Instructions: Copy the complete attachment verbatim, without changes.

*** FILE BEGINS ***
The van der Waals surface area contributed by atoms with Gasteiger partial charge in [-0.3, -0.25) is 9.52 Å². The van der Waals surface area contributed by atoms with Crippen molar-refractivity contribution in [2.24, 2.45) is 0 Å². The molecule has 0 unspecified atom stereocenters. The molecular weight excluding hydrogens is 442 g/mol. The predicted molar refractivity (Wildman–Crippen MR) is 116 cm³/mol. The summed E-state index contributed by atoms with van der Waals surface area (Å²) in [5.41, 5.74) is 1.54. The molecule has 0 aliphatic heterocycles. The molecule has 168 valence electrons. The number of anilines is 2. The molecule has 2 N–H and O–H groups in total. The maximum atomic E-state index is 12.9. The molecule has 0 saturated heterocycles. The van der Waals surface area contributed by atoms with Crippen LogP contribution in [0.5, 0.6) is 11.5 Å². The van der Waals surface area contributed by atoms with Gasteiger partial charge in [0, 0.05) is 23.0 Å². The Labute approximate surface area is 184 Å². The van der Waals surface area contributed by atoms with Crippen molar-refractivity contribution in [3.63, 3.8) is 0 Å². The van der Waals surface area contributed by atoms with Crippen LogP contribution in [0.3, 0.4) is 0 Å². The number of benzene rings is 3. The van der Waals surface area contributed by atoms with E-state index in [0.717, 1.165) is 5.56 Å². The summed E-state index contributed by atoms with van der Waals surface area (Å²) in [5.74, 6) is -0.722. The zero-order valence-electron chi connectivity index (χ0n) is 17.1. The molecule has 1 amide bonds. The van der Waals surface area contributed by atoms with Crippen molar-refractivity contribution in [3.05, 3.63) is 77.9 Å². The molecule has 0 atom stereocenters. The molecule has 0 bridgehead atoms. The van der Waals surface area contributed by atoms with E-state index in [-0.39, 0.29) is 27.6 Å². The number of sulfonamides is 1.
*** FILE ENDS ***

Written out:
The van der Waals surface area contributed by atoms with Gasteiger partial charge in [-0.3, -0.25) is 9.52 Å². The van der Waals surface area contributed by atoms with Crippen molar-refractivity contribution in [2.24, 2.45) is 0 Å². The molecule has 0 unspecified atom stereocenters. The molecular weight excluding hydrogens is 442 g/mol. The predicted molar refractivity (Wildman–Crippen MR) is 116 cm³/mol. The summed E-state index contributed by atoms with van der Waals surface area (Å²) in [5.41, 5.74) is 1.54. The molecule has 0 aliphatic heterocycles. The molecule has 168 valence electrons. The number of anilines is 2. The molecule has 2 N–H and O–H groups in total. The maximum atomic E-state index is 12.9. The molecule has 0 saturated heterocycles. The van der Waals surface area contributed by atoms with Crippen LogP contribution in [0.5, 0.6) is 11.5 Å². The van der Waals surface area contributed by atoms with Gasteiger partial charge in [0, 0.05) is 23.0 Å². The Labute approximate surface area is 184 Å². The van der Waals surface area contributed by atoms with Crippen molar-refractivity contribution in [3.63, 3.8) is 0 Å². The van der Waals surface area contributed by atoms with Crippen LogP contribution in [0.3, 0.4) is 0 Å². The number of benzene rings is 3. The van der Waals surface area contributed by atoms with E-state index in [0.717, 1.165) is 5.56 Å². The summed E-state index contributed by atoms with van der Waals surface area (Å²) in [5.74, 6) is -0.722. The zero-order valence-electron chi connectivity index (χ0n) is 17.1. The molecule has 1 amide bonds. The van der Waals surface area contributed by atoms with Crippen molar-refractivity contribution in [3.05, 3.63) is 77.9 Å². The molecule has 0 atom stereocenters. The molecule has 0 bridgehead atoms. The van der Waals surface area contributed by atoms with E-state index in [-0.39, 0.29) is 27.6 Å². The number of sulfonamides is 1.